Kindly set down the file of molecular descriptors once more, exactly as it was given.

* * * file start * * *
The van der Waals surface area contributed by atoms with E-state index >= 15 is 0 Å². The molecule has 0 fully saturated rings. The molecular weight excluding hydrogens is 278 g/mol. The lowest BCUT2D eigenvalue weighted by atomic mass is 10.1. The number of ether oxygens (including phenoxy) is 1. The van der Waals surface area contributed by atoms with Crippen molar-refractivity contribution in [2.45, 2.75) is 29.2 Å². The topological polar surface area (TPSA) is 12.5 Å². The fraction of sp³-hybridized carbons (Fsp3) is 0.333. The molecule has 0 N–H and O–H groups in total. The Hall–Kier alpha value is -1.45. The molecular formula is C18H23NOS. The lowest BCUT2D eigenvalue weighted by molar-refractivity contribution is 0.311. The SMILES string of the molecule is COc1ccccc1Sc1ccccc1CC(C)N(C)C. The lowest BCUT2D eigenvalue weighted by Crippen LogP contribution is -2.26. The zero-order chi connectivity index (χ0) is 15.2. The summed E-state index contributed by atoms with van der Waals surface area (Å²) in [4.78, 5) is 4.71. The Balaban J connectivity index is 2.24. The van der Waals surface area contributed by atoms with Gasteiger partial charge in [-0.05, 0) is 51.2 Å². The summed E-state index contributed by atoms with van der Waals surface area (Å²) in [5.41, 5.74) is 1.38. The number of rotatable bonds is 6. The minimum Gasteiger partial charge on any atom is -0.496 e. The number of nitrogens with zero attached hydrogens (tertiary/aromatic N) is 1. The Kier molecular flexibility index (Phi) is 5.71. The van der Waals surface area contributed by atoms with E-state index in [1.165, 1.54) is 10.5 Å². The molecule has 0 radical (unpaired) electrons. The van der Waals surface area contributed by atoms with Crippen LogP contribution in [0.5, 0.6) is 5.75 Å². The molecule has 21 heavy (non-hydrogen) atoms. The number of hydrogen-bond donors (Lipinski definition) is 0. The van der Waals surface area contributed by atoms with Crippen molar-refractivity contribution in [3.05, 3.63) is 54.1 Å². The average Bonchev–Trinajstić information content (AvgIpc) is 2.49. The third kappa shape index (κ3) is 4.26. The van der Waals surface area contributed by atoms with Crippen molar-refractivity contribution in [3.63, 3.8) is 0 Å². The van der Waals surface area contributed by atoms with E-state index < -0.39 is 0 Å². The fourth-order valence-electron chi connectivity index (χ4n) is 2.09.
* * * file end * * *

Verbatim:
The van der Waals surface area contributed by atoms with E-state index >= 15 is 0 Å². The molecule has 0 fully saturated rings. The molecular weight excluding hydrogens is 278 g/mol. The lowest BCUT2D eigenvalue weighted by atomic mass is 10.1. The number of ether oxygens (including phenoxy) is 1. The van der Waals surface area contributed by atoms with Crippen molar-refractivity contribution in [2.45, 2.75) is 29.2 Å². The topological polar surface area (TPSA) is 12.5 Å². The fraction of sp³-hybridized carbons (Fsp3) is 0.333. The molecule has 0 N–H and O–H groups in total. The Hall–Kier alpha value is -1.45. The molecular formula is C18H23NOS. The lowest BCUT2D eigenvalue weighted by molar-refractivity contribution is 0.311. The SMILES string of the molecule is COc1ccccc1Sc1ccccc1CC(C)N(C)C. The lowest BCUT2D eigenvalue weighted by Crippen LogP contribution is -2.26. The zero-order chi connectivity index (χ0) is 15.2. The summed E-state index contributed by atoms with van der Waals surface area (Å²) in [4.78, 5) is 4.71. The Balaban J connectivity index is 2.24. The van der Waals surface area contributed by atoms with Gasteiger partial charge in [-0.05, 0) is 51.2 Å². The summed E-state index contributed by atoms with van der Waals surface area (Å²) in [5.41, 5.74) is 1.38. The number of rotatable bonds is 6. The minimum Gasteiger partial charge on any atom is -0.496 e. The number of nitrogens with zero attached hydrogens (tertiary/aromatic N) is 1. The Kier molecular flexibility index (Phi) is 5.71. The van der Waals surface area contributed by atoms with E-state index in [1.165, 1.54) is 10.5 Å². The molecule has 0 radical (unpaired) electrons. The van der Waals surface area contributed by atoms with Crippen LogP contribution in [0.5, 0.6) is 5.75 Å². The molecule has 21 heavy (non-hydrogen) atoms. The number of hydrogen-bond donors (Lipinski definition) is 0. The van der Waals surface area contributed by atoms with Crippen molar-refractivity contribution in [3.05, 3.63) is 54.1 Å². The average Bonchev–Trinajstić information content (AvgIpc) is 2.49. The third kappa shape index (κ3) is 4.26. The van der Waals surface area contributed by atoms with Crippen molar-refractivity contribution in [3.63, 3.8) is 0 Å². The van der Waals surface area contributed by atoms with E-state index < -0.39 is 0 Å². The fourth-order valence-electron chi connectivity index (χ4n) is 2.09.